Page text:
In a profile of Drummond, Beckley Mason of ESPN TrueHoop Network blog HoopSpeak wrote, “For now, stop looking for the nuances and artistry traditionally associated with franchise big men. Here’s what counts: Andre Drummond can dunk and rebound at the highest level in the NBA.”
Mason is exactly right, and those two high-level skills are precisely why Drummond makes the three oft-maligned, suddenly resurgent Pistons so much better. Offensive rebounds often lead to open perimeter shots as the defense scrambles to reset. No one in the league has been better on the offensive glass than Drummond this season. Drummond is tied for the league lead in offensive rebounding percentage with Cleveland’s Anderson Varejao. When you put Drummond and his offensive rebounding prowess on the court with capable shooters (albeit streaky ones) like Daye and Villanueva, it is bound to lead to good, open shots for them as the ball is tossed back out.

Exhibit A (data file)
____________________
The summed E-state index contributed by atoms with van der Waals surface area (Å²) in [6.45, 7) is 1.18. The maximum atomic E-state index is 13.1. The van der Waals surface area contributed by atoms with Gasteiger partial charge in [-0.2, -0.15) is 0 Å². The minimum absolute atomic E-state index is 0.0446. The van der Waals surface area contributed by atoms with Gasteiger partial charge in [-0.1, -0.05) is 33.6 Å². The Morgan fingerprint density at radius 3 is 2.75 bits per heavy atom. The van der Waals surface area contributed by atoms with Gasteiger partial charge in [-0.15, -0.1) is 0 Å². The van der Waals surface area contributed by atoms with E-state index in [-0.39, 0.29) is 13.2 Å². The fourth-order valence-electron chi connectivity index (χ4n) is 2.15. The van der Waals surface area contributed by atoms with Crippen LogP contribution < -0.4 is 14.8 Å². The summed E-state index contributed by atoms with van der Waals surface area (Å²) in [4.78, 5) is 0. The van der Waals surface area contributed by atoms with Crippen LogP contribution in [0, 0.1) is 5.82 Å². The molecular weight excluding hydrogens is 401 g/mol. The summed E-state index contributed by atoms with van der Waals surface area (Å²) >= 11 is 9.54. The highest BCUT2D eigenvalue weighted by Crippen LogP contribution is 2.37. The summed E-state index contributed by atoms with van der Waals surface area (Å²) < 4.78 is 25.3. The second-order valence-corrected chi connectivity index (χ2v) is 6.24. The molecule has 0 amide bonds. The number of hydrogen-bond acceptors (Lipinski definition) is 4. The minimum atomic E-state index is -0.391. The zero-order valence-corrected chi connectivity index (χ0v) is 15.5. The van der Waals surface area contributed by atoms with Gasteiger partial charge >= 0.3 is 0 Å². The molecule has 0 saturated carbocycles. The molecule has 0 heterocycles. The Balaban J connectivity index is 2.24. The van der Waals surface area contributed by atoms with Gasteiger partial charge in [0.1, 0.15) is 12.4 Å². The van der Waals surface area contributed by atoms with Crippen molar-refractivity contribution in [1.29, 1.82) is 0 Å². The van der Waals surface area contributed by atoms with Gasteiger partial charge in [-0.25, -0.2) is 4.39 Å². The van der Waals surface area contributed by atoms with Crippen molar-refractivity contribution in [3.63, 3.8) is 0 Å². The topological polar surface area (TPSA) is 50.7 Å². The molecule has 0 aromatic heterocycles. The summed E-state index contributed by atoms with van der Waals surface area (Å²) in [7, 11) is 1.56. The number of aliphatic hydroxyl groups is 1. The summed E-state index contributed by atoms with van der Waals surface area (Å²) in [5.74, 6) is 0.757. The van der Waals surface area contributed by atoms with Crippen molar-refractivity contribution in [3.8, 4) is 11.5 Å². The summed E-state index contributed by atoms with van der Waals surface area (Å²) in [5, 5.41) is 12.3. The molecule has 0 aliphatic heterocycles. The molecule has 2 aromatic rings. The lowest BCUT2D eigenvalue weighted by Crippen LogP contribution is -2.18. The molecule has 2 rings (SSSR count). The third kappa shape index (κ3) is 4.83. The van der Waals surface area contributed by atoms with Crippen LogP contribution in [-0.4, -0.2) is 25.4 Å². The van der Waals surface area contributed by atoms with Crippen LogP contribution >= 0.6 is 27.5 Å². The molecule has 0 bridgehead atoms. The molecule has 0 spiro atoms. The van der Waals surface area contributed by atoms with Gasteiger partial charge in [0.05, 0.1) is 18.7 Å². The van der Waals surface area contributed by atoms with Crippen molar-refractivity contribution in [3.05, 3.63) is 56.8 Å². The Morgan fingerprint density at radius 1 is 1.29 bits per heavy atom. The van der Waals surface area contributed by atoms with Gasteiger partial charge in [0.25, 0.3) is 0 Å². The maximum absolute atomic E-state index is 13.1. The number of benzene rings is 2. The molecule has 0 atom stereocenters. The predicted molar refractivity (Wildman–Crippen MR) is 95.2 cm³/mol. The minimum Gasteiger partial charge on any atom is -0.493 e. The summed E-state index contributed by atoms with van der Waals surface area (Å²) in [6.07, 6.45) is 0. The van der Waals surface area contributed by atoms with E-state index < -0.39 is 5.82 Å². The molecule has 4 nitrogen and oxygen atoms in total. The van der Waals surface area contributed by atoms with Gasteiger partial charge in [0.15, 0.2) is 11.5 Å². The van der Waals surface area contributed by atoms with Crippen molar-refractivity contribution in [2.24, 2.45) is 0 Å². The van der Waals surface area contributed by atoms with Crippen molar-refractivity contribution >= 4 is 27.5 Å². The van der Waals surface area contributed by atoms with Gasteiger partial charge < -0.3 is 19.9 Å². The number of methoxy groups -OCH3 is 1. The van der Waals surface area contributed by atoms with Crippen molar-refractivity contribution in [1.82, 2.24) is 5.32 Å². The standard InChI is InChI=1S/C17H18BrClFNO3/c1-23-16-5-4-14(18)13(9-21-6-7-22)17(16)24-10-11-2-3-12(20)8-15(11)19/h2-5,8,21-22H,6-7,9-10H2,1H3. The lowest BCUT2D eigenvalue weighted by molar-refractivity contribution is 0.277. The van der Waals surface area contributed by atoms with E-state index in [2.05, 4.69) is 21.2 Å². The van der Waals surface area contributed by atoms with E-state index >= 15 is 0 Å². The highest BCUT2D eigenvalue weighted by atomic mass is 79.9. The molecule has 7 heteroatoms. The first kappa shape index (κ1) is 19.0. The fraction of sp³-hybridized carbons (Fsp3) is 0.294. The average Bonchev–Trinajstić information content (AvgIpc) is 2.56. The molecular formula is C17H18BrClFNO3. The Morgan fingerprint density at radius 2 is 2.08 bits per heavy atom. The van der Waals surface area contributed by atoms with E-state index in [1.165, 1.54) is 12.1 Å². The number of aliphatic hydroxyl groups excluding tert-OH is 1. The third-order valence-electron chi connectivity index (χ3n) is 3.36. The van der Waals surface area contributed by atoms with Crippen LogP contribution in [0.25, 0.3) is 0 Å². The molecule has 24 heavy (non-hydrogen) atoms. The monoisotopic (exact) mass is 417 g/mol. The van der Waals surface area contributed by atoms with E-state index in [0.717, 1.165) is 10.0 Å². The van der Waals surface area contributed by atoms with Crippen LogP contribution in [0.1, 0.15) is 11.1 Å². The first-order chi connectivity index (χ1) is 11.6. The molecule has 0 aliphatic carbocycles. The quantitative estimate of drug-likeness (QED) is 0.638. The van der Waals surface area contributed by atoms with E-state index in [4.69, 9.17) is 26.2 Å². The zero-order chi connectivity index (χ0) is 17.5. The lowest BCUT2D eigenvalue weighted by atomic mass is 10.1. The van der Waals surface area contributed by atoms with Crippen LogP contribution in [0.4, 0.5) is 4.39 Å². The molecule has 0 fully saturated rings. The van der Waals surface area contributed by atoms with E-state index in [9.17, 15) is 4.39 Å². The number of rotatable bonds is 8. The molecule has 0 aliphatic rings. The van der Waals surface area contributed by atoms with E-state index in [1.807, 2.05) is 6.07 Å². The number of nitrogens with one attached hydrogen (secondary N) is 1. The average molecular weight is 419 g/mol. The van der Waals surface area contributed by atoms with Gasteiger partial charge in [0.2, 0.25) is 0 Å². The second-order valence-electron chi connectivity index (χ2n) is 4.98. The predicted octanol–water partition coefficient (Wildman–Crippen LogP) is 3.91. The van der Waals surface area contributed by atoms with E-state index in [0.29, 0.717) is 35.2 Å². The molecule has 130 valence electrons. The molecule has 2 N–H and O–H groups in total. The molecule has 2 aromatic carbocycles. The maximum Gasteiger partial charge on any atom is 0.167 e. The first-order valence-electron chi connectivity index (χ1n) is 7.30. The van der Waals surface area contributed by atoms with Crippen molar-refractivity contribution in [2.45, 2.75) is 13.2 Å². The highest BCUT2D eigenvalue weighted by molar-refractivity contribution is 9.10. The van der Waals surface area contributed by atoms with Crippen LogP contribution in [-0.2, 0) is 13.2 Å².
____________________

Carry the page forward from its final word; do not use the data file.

Bynum, on the other hand, is a penetrating guard known for his relentless, frenetic style and willingness to attack at all times. He can get to the basket, he can get off his shot surprisingly well for his size, but he also tends to get out of control, he doesn’t always make great decisions with the ball and he occasionally penetrates too deep, gets caught inside and doesn’t have a good option to pass out of it. Put him on the floor with a guy like Drummond, who has good hands, who is a fantastic finisher and who is one of the most athletic players in the league — meaning he can run with Bynum and corral bad passes that many other players would not be able to get to — and he’s bound to help turn what would’ve been a turnover or two into buckets.
Also, make sure to check out the HoopSpeak column by Mason mentioned in that excerpt above, including Mason’s very interesting comparison of Drummond to Tyson Chandler.
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